newsThat's Richard Dawkins on babies with Down Syndrome
Malky Mackay salutes the Cardiff fans after the 3-1 defeat at Liverpool on Sunday
footballFormer Cardiff boss accused of sending homophobic, racist and messages
Arts and Entertainment
Martin Amis: Taken to task over rash decisions and ill-judged statements
booksThe Zone of Interest just doesn't work, says James Runcie
Life and Style
life – it's not, says Rachel McKinnon
Arts and Entertainment
Eye of the beholder? 'Concrete lasagne' Preston bus station
architectureWhich monstrosities should be nominated for the Dead Prize?
Caption competition
Caption competition
Have you tried new the Independent Digital Edition apps?
Daily Quiz
Independent Dating

By clicking 'Search' you
are agreeing to our
Terms of Use.

Career Services
iJobs Job Widget
iJobs General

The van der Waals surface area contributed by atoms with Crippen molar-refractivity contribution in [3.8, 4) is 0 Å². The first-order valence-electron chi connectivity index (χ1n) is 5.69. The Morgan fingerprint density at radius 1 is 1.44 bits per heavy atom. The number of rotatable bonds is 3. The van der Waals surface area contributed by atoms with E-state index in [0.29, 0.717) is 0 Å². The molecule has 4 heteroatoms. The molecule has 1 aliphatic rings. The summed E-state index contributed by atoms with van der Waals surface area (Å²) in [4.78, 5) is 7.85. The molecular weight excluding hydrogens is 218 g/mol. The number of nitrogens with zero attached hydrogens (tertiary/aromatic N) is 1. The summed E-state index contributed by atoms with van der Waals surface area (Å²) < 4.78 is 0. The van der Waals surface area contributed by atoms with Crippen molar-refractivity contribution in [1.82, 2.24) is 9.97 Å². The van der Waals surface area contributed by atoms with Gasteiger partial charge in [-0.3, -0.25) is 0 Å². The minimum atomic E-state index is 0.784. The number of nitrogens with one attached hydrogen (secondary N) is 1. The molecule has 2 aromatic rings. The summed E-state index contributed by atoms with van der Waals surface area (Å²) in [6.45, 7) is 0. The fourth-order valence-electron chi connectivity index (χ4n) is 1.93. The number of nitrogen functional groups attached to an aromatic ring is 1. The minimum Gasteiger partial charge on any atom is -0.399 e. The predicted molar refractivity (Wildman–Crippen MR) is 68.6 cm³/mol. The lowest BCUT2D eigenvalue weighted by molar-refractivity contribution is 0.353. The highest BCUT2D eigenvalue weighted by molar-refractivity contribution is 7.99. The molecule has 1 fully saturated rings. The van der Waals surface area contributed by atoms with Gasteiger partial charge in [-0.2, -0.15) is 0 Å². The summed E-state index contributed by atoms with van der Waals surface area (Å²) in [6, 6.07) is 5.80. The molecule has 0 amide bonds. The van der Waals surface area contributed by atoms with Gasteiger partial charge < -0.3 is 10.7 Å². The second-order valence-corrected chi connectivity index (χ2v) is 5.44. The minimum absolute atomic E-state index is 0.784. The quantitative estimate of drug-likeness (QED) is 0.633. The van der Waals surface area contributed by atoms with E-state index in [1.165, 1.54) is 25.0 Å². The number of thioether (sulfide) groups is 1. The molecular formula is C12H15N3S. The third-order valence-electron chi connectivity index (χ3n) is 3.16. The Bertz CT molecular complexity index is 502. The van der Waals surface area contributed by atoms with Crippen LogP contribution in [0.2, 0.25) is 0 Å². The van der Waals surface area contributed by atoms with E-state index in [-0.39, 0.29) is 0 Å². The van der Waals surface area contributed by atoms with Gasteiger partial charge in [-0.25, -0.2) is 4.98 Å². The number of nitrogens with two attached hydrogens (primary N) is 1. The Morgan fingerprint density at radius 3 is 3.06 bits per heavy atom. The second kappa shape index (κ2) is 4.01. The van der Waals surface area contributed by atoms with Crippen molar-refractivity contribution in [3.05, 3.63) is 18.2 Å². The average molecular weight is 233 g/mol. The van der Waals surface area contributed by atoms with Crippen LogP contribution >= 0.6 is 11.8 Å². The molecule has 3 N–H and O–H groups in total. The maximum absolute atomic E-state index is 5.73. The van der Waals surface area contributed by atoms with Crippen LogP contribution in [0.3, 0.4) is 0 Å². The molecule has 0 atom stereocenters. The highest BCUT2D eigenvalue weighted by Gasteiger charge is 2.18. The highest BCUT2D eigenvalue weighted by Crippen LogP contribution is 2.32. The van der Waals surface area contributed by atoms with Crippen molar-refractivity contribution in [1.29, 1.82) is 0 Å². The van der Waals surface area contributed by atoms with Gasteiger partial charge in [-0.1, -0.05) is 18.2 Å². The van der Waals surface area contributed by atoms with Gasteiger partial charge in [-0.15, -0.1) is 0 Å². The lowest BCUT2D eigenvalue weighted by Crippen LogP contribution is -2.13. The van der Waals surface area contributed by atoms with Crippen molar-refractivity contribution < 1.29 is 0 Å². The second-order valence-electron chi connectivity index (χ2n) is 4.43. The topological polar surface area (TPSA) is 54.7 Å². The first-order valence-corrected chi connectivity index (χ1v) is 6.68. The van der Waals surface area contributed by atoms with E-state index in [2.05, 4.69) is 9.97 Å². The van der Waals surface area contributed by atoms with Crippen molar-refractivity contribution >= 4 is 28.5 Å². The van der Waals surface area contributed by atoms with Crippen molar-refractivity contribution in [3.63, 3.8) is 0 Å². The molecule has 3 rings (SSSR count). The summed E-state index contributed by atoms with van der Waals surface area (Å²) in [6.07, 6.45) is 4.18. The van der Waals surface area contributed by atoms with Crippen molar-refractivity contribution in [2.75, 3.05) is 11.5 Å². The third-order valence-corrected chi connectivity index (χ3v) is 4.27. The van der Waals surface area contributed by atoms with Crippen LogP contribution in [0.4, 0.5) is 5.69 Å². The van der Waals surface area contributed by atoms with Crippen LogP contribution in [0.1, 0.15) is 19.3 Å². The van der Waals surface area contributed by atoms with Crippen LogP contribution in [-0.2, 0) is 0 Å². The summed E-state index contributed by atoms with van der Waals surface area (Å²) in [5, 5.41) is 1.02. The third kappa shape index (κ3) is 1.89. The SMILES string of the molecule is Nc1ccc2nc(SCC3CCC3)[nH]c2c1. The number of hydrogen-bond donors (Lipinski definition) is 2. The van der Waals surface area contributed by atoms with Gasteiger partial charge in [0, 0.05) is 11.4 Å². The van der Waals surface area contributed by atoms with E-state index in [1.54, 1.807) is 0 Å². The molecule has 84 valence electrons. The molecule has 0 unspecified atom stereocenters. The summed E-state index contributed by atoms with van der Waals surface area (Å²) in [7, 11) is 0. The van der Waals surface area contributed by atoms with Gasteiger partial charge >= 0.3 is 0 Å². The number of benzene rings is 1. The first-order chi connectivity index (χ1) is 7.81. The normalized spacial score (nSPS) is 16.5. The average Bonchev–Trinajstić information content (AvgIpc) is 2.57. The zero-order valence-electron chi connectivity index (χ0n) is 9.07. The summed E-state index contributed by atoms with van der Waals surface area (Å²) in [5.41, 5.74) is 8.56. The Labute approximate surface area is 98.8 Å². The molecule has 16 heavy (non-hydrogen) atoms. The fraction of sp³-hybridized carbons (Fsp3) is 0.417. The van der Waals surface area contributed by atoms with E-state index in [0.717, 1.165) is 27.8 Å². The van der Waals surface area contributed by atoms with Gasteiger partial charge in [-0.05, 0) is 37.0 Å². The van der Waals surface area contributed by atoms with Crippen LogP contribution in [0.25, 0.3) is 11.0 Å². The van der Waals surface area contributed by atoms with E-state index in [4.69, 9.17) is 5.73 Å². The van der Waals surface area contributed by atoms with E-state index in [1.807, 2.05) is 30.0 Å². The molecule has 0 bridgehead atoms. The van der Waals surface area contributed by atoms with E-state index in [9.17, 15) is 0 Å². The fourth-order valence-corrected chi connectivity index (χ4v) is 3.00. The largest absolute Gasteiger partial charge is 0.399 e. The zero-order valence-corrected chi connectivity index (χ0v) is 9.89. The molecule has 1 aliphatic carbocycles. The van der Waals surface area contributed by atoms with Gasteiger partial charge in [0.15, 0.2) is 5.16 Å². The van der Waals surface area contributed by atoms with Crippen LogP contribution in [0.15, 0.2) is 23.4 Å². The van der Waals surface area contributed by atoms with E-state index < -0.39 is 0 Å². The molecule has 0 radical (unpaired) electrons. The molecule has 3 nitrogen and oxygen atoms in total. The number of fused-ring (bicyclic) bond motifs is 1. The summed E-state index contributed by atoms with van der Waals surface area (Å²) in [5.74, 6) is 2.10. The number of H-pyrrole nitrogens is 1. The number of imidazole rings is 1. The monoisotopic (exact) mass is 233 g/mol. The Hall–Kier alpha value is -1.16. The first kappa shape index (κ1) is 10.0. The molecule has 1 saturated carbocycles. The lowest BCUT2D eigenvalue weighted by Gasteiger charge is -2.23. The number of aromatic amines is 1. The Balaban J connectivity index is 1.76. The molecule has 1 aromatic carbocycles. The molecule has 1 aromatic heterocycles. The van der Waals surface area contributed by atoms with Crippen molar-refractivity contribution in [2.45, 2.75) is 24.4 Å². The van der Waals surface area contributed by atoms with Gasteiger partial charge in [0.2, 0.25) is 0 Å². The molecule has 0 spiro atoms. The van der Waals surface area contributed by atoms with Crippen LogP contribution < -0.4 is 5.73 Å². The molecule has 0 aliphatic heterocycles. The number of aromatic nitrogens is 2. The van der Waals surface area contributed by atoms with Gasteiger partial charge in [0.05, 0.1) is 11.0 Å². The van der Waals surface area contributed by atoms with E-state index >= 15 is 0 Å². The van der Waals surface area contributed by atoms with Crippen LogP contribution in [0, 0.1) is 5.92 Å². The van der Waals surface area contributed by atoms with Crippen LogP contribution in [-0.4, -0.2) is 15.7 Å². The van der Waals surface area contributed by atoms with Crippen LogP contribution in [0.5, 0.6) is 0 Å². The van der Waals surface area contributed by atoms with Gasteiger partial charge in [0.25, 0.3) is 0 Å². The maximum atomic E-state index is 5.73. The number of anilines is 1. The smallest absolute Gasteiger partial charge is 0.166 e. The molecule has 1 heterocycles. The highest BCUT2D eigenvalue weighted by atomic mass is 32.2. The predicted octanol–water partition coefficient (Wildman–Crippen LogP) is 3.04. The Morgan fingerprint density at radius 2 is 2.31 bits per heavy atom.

Corporate Tax Solicitor

Highly Competitive Salary: Austen Lloyd: CITY - HIGHEST QUALITY INTERNATIONAL ...

Relationship Manager

£500 - £600 per day: Orgtel: Relationship Manager, London, Banking, Accountant...

Marketing & PR Assistant - NW London

£15 - £17 per hour: Ashdown Group: Marketing & PR Assistant - Kentish Town are...

Senior Network Integration/Test Engineer

£250 - £300 per day: Orgtel: Senior Network Integration/Test Engineer Berkshir...

Day In a Page

Middle East crisis: We know all too much about the cruelty of Isis – but all too little about who they are

We know all too much about the cruelty of Isis – but all too little about who they are

Now Obama has seen the next US reporter to be threatened with beheading, will he blink, asks Robert Fisk
Neanderthals lived alongside humans for centuries, latest study shows

Final resting place of our Neanderthal neighbours revealed